Excellent 5 min video. Joe Ragan. Rolling Stone and Jann Wenner
Watched this fun, intelligent, smart and witty author discuss the journey of writing his book (“Sticky Fingers”) about Jann Wenner and Rolling Stone. Wenner cooperated with author Joe Hagan for 4 years, turning over his entire archives and memorabilia. That co-operation ended with the publication of “Sticky Fingers”. Wenner didn’t feel the story was reverential of himself. From the “Recode Review”
In 1967, Jann Wenner loaded himself into a slingshot and fired himself across the next half-century of pop culture. In the new book “Sticky Fingers,” biographer Joe Hagan chronicles how Wenner created Rolling Stone magazine and became the gatekeeper of rock music — and eventually, all pop culture.
Jann Wenner didn’t see the internet coming. And Joe Hagan says that critical “miss” is a “Shakespearean moment” See: “How Rolling Stone co-founder Jann Wenner built and lost a rock-and-roll empire”
Get the book: “Sticky Fingers”
I subscribed to Rolling Stone in college. It was a “must read”if you were into music and issues of the day. Jann Wenner assembled a stable of amazing writers.. Joe Eszterhas, Ben Fong-Torres, former Presidential Speech Writer Richard N Goodwin, Cameron Crowe, New Journalism pioneer Tom Wolfe, and the inventor of “Gonzo Journalism” Hunter S. Thompson among others. Best selling books came from this talented group. They didn’t just “write” — to “read” their pieces was to “vicariously” live the story! They covered the Patty Hearst and Charlie Manson story in detail. Vietnam and the My Lai Massacre. Russell Means and the American Indian Movement. Rolling Stone fronted Hunter S Thompson on the road in the 1972 Presidential Campaign. They did serious work. My best friend was a guitarist in a rock band and I was working as a sound crew go-fer on Austin City Limits. Our daily lives in some way connected to the Rolling Stone ethos. Remember the column called “Random Notes”?? You felt like you’d read secret encrypted messages! Because it was in Rolling Stone!!! Ha!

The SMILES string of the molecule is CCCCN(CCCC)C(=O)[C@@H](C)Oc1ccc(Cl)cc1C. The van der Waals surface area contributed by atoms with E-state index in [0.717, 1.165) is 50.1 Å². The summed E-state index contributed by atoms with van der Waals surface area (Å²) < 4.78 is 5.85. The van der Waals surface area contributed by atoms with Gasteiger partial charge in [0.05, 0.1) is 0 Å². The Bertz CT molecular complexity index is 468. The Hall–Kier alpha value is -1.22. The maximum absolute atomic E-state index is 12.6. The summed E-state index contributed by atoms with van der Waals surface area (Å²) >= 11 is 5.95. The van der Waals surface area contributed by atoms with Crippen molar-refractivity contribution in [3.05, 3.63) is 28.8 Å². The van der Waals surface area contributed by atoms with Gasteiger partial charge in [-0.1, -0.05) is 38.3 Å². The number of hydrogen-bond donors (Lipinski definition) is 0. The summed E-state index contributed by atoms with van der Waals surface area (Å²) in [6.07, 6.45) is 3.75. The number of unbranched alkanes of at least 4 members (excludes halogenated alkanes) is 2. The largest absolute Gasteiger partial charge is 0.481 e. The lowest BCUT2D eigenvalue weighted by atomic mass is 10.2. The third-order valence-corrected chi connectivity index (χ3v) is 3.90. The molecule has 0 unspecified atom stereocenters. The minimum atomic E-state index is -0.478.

“At one time,” Hagan writes, picking up a copy of Rolling Stone was “like holding a piece of hot shrapnel from the cultural explosion of the 1960s while it still glowed with feeling and meaning.”
I went to see Rolling Stone contributor and Gonzo journalist Hunter S Thompson speak at the University of Texas, Austin campus. In the audience, we sat on plush red theater seats of the still brand new and pristine LBJ Presidential library. Thompson had a bottle of “Wild Turkey” and a single glass on the speaker’s podium. He draped a white towel around his neck!!! That was Thompson’s “speaking outfit”. Yet Thompson was not frivolous. He corresponded with LBJ during his Presidency.
I got in a question from the audience. I asked Thompson about the editorial process of Rolling Stone magazine. I noted that his fellow writer and Rolling Stone Washington DC bureau chief, Richard N. Goodwin was reportedly in a messy editorial dispute with Jann Wenner. Thompson paused and said that “was the most intelligent question I’ve been asked on this road trip!” In that setting, amidst that audience, I felt like Thompson had reached out and touched me on the head! Ha! (Hunter S Thompson you may recall ate a .45 pistol and committed suicide in 2005. Controversy over his exit “rages on” even today.) Richard N. Goodwin would later marry distinguished Presidential historian Doris Kearns.
Jann Wenner and his magazine chronicled the most stupefying decade of my life.
1967-1977. “And so it goes….”
- Jann Wenner is 71 years old
- Hunter S Thompson checked out via suicide in 2005 Age 67
- Richard Goodwin is 85
- Joe Hagan is ( I can’t find it! Help!)